In recent years a lot of work has been done to prove that emotion and fame in advertising work better than rational persuasion (See Binet and Field excellent reviews of the IPA effectiveness awards). This has surely helped Adam and Eve sell their recent work to John Lewis. Rational folk (most clients who have to report to boards, also rational) now have an evidence based case for backing emotion and storytelling over rational propositions ( or at least ensuring that the propositional works is separate but integrated.). But in spite of this many persist with the old rationally based tools for developing the ads. In my experience of teaching this is because many time pressed agency executives have either not the time or the inclination to get acquainted with this large body of work from the IPA

The story I found most interesting is how the idea of advertising as rational and consciously processed came to be promoted by the likes of Rooser Reeves and acronyms like AIDA. It was a reaction against the toxic argument that admen were engaged in subconscious manipulation put about by a muck racking journalist called Vance Packard in his book The Hidden Persuaders. 

The 50s and 60s was a time of paranoia in American life and the last thing the admen wanted was to be associated with skulduggery- or a power that could be put to evil purposes. “Motivational Research” was hot in the 1950s. It purported to uncover our subconscious drives but it became a dirty word. The admen closed ranks and colluded in the idea that everything was above board and if any manipulation was going on it was just a form of creative charm magicked up by the creative teams.

Understanding that communication works in lots of different ways and that no one theory is complete is Paul Feldwick’s theme.

It is a good warning against endism as well. The arrival of a new technology or new medium ( such as the internet, or mobile or the Internet of things) always causes some pundits to announce the death of the old way of doing things and a new beginning with new rules.  Paul anatomised this mentality as The Year Zero Narrative and i have heard it a lot among digital folk over the past 10 years. It takes the form not of argument but assertion that ad agency people “just don’t get it”, that “people have fundamentally changed” and are “empowered” and so communication works differently. Now, I think that it is true that there has been radical democratisation of power that has changed the culture and context in which brands operate. Brands do need to offer value to “the empowered” more than before – mobile apps, good service, click and collect delivery etc etc. So there is a big change in behaviour and use of devices and services.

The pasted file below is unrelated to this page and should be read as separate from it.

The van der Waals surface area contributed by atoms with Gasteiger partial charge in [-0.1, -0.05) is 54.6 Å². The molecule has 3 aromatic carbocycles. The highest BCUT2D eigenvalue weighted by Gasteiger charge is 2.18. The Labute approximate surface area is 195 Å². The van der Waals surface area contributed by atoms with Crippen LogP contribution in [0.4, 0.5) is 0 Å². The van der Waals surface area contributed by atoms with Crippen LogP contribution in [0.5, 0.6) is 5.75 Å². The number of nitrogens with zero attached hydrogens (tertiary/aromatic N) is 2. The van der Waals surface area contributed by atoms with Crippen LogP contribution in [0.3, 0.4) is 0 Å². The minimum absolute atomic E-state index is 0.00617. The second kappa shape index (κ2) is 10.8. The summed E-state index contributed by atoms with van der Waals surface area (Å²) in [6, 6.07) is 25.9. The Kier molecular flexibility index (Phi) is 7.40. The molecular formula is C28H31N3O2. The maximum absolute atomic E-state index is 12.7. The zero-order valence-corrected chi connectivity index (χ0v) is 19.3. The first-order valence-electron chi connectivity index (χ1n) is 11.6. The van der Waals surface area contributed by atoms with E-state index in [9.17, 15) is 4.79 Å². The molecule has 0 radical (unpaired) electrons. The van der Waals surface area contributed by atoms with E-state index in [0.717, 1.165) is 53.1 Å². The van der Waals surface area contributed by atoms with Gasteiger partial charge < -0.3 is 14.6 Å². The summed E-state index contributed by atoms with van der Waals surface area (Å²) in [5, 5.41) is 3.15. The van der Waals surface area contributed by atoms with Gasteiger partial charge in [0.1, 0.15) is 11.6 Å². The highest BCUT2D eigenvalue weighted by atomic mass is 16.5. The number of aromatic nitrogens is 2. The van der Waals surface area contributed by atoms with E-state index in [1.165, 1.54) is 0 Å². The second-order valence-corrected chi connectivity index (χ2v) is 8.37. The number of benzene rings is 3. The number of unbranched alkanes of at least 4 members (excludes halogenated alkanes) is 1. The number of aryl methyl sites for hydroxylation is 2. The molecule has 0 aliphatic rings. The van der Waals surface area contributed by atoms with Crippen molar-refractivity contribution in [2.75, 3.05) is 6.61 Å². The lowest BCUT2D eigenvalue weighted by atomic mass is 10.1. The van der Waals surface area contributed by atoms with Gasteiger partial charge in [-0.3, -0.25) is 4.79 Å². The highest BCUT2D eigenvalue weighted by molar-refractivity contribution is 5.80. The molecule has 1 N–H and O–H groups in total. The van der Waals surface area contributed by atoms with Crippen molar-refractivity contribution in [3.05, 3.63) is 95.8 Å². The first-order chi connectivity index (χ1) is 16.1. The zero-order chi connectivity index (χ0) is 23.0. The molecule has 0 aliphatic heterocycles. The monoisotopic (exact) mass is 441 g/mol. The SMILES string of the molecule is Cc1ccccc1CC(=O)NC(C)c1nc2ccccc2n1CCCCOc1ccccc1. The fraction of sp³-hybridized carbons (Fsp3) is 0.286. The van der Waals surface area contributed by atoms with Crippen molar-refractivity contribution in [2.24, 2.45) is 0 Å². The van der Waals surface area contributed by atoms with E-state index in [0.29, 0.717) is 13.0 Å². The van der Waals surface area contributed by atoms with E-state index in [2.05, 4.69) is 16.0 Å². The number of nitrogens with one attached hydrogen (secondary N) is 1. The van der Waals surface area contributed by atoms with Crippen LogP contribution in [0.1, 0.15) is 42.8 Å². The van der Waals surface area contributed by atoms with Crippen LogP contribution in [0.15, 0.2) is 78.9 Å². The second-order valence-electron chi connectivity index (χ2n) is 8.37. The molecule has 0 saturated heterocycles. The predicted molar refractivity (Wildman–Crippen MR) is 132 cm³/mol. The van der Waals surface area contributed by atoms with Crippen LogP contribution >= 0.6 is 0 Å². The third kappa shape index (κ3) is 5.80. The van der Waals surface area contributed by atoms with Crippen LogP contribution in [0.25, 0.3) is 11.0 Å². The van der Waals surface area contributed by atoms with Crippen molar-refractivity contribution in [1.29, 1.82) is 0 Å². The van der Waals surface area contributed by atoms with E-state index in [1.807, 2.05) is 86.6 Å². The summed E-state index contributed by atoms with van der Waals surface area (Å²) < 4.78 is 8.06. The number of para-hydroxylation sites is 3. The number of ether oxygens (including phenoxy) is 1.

But this is not the same as saying that there has been a fundamental change in human nature and how we process information.

TV advertising is in rude health. Yet it is worth recalling that digital evangelists (about 10 years ago)  predicted the death of “Interruption” at the hand of empowered people using the web and the likes of Sky+ to avoid ads. So perhaps we still like well told stories with wit, characters and music and are prepared to entertain well designed commercial messages.

Calling this “interruption” was a way of dismissing it by giving it an unattractive label. It is an assertion.  But it is not an evidenced based argument.

If you believed the pundits 10 years ago  we should all now be suffering from a form of collective attention deficit disorder – yet we now like multi episode boxed sets. I have just spent several days worth of my life in immersed the world of Breaking Bad. Perhaps it is a reaction. All hyped trends have counter trends.

The Year Zero narrative also is practiced by people who have an interest in the dismissal of the established way. So the next time we read that everything has changed in the communications world at the hands of (say) mobile brandishing millennials or the internet of things we should pause and remember

1) The eternal latin/Italian question “cui bono?”

2) Nobody successful sold out a conference by saying not much has changed

 

I was just going through old VHSs and doing a clear out when i came across this- me on the tele with Gabby Roslin on The Big Breakfast (Chris Evans had just left the show) talking about what women want.Gabby reduced it all to one word – sex.

My attempts to suggest otherwise were fruitless

How did come about ? Well i was doing a study about advertising and women at Ogilvy with Sarah Newman, Beth Barry and Sarah Palmer (of Big Green Door)- I learnt a lot from them. Beth placed a story about it in The FT and the researchers at The Big Breakfast picked it up. Would Beth go on and talk about it, they asked ? Beth didn’t fancy it nor did Sarah so i was deputised.

I was given just 30 seconds to summerize a big and detailed study…

Happy days-and happy memories of working with some very talented people